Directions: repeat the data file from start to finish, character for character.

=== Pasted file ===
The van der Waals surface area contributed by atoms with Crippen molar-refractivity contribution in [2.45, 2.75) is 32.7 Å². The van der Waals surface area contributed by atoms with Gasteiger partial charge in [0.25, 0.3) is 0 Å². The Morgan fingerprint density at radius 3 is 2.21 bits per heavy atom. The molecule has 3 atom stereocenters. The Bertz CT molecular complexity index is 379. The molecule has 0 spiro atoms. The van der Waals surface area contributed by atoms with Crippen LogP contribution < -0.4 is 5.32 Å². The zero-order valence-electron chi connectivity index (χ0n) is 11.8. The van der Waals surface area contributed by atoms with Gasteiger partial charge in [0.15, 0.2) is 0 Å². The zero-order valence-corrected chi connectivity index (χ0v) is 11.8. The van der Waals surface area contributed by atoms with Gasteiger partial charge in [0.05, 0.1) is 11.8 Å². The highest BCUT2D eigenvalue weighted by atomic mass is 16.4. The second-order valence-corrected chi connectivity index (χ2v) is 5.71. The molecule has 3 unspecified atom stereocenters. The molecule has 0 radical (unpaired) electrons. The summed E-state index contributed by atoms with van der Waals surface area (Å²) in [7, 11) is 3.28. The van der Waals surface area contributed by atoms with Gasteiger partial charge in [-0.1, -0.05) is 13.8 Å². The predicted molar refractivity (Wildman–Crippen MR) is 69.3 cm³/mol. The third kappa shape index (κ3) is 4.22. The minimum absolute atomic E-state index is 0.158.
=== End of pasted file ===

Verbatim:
The van der Waals surface area contributed by atoms with Crippen molar-refractivity contribution in [2.45, 2.75) is 32.7 Å². The van der Waals surface area contributed by atoms with Gasteiger partial charge in [0.25, 0.3) is 0 Å². The Morgan fingerprint density at radius 3 is 2.21 bits per heavy atom. The molecule has 3 atom stereocenters. The Bertz CT molecular complexity index is 379. The molecule has 0 spiro atoms. The van der Waals surface area contributed by atoms with Crippen LogP contribution < -0.4 is 5.32 Å². The zero-order valence-electron chi connectivity index (χ0n) is 11.8. The van der Waals surface area contributed by atoms with Gasteiger partial charge in [0.15, 0.2) is 0 Å². The zero-order valence-corrected chi connectivity index (χ0v) is 11.8. The van der Waals surface area contributed by atoms with Gasteiger partial charge in [0.05, 0.1) is 11.8 Å². The highest BCUT2D eigenvalue weighted by atomic mass is 16.4. The second-order valence-corrected chi connectivity index (χ2v) is 5.71. The molecule has 3 unspecified atom stereocenters. The molecule has 0 radical (unpaired) electrons. The summed E-state index contributed by atoms with van der Waals surface area (Å²) in [7, 11) is 3.28. The van der Waals surface area contributed by atoms with Gasteiger partial charge in [-0.1, -0.05) is 13.8 Å². The predicted molar refractivity (Wildman–Crippen MR) is 69.3 cm³/mol. The third kappa shape index (κ3) is 4.22. The minimum absolute atomic E-state index is 0.158.